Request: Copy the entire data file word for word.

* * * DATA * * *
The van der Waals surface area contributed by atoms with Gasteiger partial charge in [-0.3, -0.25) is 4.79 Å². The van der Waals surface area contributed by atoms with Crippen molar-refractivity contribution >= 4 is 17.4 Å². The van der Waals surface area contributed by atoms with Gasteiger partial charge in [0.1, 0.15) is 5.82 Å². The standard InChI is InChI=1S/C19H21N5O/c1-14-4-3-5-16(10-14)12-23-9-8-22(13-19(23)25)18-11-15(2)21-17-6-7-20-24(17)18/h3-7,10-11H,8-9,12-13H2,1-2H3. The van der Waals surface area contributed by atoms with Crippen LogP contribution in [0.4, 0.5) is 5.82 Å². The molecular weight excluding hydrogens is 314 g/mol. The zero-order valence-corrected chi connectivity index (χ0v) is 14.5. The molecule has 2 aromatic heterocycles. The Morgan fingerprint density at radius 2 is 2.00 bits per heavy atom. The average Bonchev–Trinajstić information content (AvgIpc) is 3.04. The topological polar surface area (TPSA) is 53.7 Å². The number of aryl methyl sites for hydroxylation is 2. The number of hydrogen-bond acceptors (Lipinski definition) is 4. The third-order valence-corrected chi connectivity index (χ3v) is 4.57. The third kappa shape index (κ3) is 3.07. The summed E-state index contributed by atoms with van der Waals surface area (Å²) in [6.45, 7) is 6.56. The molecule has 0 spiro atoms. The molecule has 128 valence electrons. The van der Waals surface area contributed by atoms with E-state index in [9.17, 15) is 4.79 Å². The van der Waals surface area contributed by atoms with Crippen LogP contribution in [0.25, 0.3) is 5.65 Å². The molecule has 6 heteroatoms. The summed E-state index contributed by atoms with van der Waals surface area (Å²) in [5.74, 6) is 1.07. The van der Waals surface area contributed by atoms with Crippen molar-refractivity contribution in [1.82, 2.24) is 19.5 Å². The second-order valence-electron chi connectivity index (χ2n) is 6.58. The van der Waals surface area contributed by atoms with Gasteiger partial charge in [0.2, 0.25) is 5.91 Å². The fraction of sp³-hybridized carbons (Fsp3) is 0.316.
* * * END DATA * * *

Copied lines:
The van der Waals surface area contributed by atoms with Gasteiger partial charge in [-0.3, -0.25) is 4.79 Å². The van der Waals surface area contributed by atoms with Crippen molar-refractivity contribution >= 4 is 17.4 Å². The van der Waals surface area contributed by atoms with Gasteiger partial charge in [0.1, 0.15) is 5.82 Å². The standard InChI is InChI=1S/C19H21N5O/c1-14-4-3-5-16(10-14)12-23-9-8-22(13-19(23)25)18-11-15(2)21-17-6-7-20-24(17)18/h3-7,10-11H,8-9,12-13H2,1-2H3. The van der Waals surface area contributed by atoms with Crippen LogP contribution in [0.4, 0.5) is 5.82 Å². The molecular weight excluding hydrogens is 314 g/mol. The zero-order valence-corrected chi connectivity index (χ0v) is 14.5. The molecule has 2 aromatic heterocycles. The Morgan fingerprint density at radius 2 is 2.00 bits per heavy atom. The average Bonchev–Trinajstić information content (AvgIpc) is 3.04. The topological polar surface area (TPSA) is 53.7 Å². The number of aryl methyl sites for hydroxylation is 2. The number of hydrogen-bond acceptors (Lipinski definition) is 4. The third-order valence-corrected chi connectivity index (χ3v) is 4.57. The third kappa shape index (κ3) is 3.07. The summed E-state index contributed by atoms with van der Waals surface area (Å²) in [6.45, 7) is 6.56. The molecule has 0 spiro atoms. The molecule has 128 valence electrons. The van der Waals surface area contributed by atoms with E-state index in [9.17, 15) is 4.79 Å². The van der Waals surface area contributed by atoms with Crippen LogP contribution in [0.25, 0.3) is 5.65 Å². The molecule has 6 heteroatoms. The summed E-state index contributed by atoms with van der Waals surface area (Å²) in [5.74, 6) is 1.07. The van der Waals surface area contributed by atoms with Crippen molar-refractivity contribution in [1.82, 2.24) is 19.5 Å². The second-order valence-electron chi connectivity index (χ2n) is 6.58. The van der Waals surface area contributed by atoms with Gasteiger partial charge in [0.2, 0.25) is 5.91 Å². The fraction of sp³-hybridized carbons (Fsp3) is 0.316.